Dr. Genevieve Bell
Intel Fellow and Director of Interaction and Experience Research, Intel Labs
Dr. Genevieve Bell is an anthropologist and researcher with 15 years of experience driving innovation in the high tech industry. As the Director of Interaction and Experience Research in Intel Labs, Bell leads a team of social scientists, interaction designers, human factors engineers and computer scientists. This organization researches new computing experiences that are centered around people’s needs and desires. This foundationally shapes and then helps to create new Intel technologies and products. In this team and her prior roles, Bell has fundamentally altered the way Intel envisions and plans its products so that they are centered on people’s needs rather than simply silicon capabilities.
In addition to leading this increasingly important area at Intel, Bell is an accomplished industry commentator on the intersection of culture and technology and has been extensively featured in publications that include Wired, Forbes, The Atlantic, Fast Company, and the Wall Street Journal. She is a regular public speaker and panelist at technology conferences worldwide, sharing myriad insights gained from her extensive international field work and research. In 2010, Bell was named one of Fast Company’s inaugural ‘100 Most Creative People in Business.’ Bell is a passionate advocate for the advancement of women in technology and in 2012 was inducted into the Women In Technology International (WITI) hall of fame, as well being honored by the Anita Borg Institute as the 2013 Woman of Vision for Leadership. Her first book, ‘Divining the Digital Future: Mess and Mythology in Ubiquitous Computing,’ was co-written with Prof. Paul Dourish of the University of California at Irvine and released in April 2011. Bell is also the recipient of several patents for consumer electronics innovations.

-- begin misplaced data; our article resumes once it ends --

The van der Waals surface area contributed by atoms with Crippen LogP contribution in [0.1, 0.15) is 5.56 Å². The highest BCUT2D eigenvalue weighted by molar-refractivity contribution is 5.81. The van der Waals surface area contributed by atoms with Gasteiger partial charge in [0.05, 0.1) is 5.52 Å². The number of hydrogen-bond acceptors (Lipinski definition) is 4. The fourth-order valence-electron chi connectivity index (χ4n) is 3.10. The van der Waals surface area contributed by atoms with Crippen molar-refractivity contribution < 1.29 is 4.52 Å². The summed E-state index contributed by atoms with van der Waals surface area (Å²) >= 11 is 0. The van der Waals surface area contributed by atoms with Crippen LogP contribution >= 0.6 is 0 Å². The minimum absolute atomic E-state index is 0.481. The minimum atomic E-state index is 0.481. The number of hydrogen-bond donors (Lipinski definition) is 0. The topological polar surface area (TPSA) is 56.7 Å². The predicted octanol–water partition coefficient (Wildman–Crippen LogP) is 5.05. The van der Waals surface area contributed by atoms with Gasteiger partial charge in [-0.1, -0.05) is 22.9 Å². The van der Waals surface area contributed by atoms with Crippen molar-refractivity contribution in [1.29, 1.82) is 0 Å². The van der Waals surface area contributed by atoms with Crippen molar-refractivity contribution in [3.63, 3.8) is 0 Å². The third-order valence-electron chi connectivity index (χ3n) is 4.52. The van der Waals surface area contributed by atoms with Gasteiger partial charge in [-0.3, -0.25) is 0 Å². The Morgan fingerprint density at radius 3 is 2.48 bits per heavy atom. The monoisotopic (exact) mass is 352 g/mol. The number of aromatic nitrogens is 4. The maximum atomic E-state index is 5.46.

A native of Australia, Bell moved to the United States for her undergraduate studies and graduated from Bryn Mawr in 1990 with a bachelor’s degree in anthropology. She then earned a master’s degree and a doctorate in cultural anthropology from Stanford University where she also taught as an acting lecturer in the Department of Anthropology from 1996-1998.